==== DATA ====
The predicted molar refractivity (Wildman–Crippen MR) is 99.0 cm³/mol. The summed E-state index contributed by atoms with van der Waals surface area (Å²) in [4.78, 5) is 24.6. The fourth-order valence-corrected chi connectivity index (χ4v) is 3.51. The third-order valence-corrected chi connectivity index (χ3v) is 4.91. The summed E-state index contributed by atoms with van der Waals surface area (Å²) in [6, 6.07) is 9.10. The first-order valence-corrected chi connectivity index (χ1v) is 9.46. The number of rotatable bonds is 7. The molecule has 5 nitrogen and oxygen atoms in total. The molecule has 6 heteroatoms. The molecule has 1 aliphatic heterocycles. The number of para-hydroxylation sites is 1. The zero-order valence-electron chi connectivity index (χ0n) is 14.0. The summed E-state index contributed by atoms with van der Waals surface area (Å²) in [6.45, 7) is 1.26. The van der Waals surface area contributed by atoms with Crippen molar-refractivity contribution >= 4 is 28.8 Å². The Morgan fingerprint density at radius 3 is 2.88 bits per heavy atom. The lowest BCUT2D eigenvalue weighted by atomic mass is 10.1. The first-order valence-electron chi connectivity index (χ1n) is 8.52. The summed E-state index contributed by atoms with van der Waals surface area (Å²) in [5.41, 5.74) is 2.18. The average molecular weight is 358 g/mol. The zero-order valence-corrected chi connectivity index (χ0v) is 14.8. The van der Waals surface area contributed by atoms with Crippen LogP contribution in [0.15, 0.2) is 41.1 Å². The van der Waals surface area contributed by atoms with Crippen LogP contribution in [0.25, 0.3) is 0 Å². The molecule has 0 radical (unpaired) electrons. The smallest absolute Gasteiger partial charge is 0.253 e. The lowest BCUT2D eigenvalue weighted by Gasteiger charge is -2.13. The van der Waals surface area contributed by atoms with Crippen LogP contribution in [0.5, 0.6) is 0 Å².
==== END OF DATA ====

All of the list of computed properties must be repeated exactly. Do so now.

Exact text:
The predicted molar refractivity (Wildman–Crippen MR) is 99.0 cm³/mol. The summed E-state index contributed by atoms with van der Waals surface area (Å²) in [4.78, 5) is 24.6. The fourth-order valence-corrected chi connectivity index (χ4v) is 3.51. The third-order valence-corrected chi connectivity index (χ3v) is 4.91. The summed E-state index contributed by atoms with van der Waals surface area (Å²) in [6, 6.07) is 9.10. The first-order valence-corrected chi connectivity index (χ1v) is 9.46. The number of rotatable bonds is 7. The molecule has 5 nitrogen and oxygen atoms in total. The molecule has 6 heteroatoms. The molecule has 1 aliphatic heterocycles. The number of para-hydroxylation sites is 1. The zero-order valence-electron chi connectivity index (χ0n) is 14.0. The summed E-state index contributed by atoms with van der Waals surface area (Å²) in [6.45, 7) is 1.26. The van der Waals surface area contributed by atoms with Crippen molar-refractivity contribution >= 4 is 28.8 Å². The Morgan fingerprint density at radius 3 is 2.88 bits per heavy atom. The lowest BCUT2D eigenvalue weighted by atomic mass is 10.1. The first-order valence-electron chi connectivity index (χ1n) is 8.52. The summed E-state index contributed by atoms with van der Waals surface area (Å²) in [5.41, 5.74) is 2.18. The average molecular weight is 358 g/mol. The zero-order valence-corrected chi connectivity index (χ0v) is 14.8. The van der Waals surface area contributed by atoms with Crippen LogP contribution in [0.15, 0.2) is 41.1 Å². The van der Waals surface area contributed by atoms with Crippen LogP contribution in [0.25, 0.3) is 0 Å². The molecule has 0 radical (unpaired) electrons. The smallest absolute Gasteiger partial charge is 0.253 e. The lowest BCUT2D eigenvalue weighted by Gasteiger charge is -2.13. The van der Waals surface area contributed by atoms with Crippen LogP contribution in [0.5, 0.6) is 0 Å².